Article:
A decade after the American invasion of Iraq, health and medical services in the country are still in shambles. The American war and sanctions on Iraq have contributed to the death of hundreds of thousands of Iraqis and the affliction of millions over the past twenty years. 1 This harm was the direct and indirect effect of both violence and the targeting and dismantling of state infrastructure and its capacity to provide care and services to its general population.2



The United States government has justified decades of intervention in Iraq in a variety of ways, the most recent of which is the current “war on terrorism.” All of these interventions have had devastating costs and consequences for Iraqis. Since the 1960s, the U.S. has treated Iraq as essential to its own economic and geopolitical interests; Iraqi arms purchases have bolstered the American military-industrial complex and stable access to Middle East oil has secured U.S. dominance in the global economy. As the U.S. has pursued these interests in Iraq, U.S. interventions have reshaped the Iraqi social, political, and cultural landscape. While the role the United States has played in Iraq since the 1960s is beginning to receive some scholarly attention, it remains widely unknown to the American public




The information in the DTM portal is the result of data collected by IOM field teams and complements information provided and generated by governmental and other entities in Iraq. IOM Iraq endeavors to keep this information as up to date and accurate as possible, but makes no claim—expressed or implied— on the completeness, accuracy and suitability of the information provided through this website. Challenges that should be taken into account when using DTM data in Iraq include the fluidity of the displaced population movements along with repeated emergency situations and limited access to large parts of the country.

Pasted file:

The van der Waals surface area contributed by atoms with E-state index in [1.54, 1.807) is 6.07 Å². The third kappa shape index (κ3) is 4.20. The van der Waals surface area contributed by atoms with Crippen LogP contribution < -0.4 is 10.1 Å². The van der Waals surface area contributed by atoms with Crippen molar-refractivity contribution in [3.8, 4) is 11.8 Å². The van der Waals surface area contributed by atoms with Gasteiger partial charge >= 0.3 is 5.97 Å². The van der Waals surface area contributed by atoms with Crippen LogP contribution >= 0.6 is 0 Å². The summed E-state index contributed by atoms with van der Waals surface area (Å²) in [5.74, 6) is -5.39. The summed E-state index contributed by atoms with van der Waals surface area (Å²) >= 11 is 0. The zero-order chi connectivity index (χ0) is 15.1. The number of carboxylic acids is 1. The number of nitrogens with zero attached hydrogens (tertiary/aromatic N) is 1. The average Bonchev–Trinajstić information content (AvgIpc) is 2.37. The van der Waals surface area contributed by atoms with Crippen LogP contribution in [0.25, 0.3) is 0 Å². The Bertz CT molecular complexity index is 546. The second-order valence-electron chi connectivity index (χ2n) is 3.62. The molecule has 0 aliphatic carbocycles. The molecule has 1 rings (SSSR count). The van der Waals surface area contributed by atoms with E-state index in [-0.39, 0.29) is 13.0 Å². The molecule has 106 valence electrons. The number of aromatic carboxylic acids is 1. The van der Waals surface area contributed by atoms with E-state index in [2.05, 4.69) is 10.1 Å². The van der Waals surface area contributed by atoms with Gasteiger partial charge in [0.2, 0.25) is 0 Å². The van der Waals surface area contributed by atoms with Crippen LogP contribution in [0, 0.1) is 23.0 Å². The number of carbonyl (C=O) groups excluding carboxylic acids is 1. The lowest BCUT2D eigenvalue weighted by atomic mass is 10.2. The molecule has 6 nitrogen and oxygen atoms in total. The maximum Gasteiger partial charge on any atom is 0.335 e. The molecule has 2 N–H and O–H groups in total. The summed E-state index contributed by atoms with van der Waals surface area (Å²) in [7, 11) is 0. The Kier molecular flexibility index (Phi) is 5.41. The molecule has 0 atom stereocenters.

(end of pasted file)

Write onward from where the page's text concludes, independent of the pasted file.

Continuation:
In December 2017, for the first time since the beginning of the crisis, the DTM reported a higher figure for returnees (3.2 million) than IDPs (2.6 million) across the country. As of 31 July 2018, nearly four million individuals have now returned to their home location and there are less than two million identified IDPs. Following completion of Round 100 Baseline assessments activities, the DTM has identified 1,953,984 IDPs (325,664 families) who were displaced after January 2014, dispersed across 104 districts and 3,335 locations in Iraq. For the same period, DTM also identified 3,956,610 returnees (659,435 families) across 1,442 locations in 37 districts.


Refugees – UNHCR coordinates with the Government, UN agencies, and local and international partners on the response for refugees, including activities related to registration, protection monitoring and advocacy, legal aid, psychosocial support, child protection, and prevention and response to sexual and gender-based violence(SGBV). Resettlement to third countries is pursued for a small number of refugees with acute vulnerabilities.
 IDPs – Direct interventions are undertaken with local, regional and national authorities to ensure that the displaced can access safety in camps and in non-camp locations. Protection monitoring teams have been deployed to identify protection and assistance needs, which directly inform protection responses, including provision of legal assistance on a range of issues such as missing civil documentation, prevention and response to SGBV and
sexual exploitation and abuse (SEA), child protection, reunification of separated families, and the coordination of IDP protection responses with the government, NGOs and other UN agencies.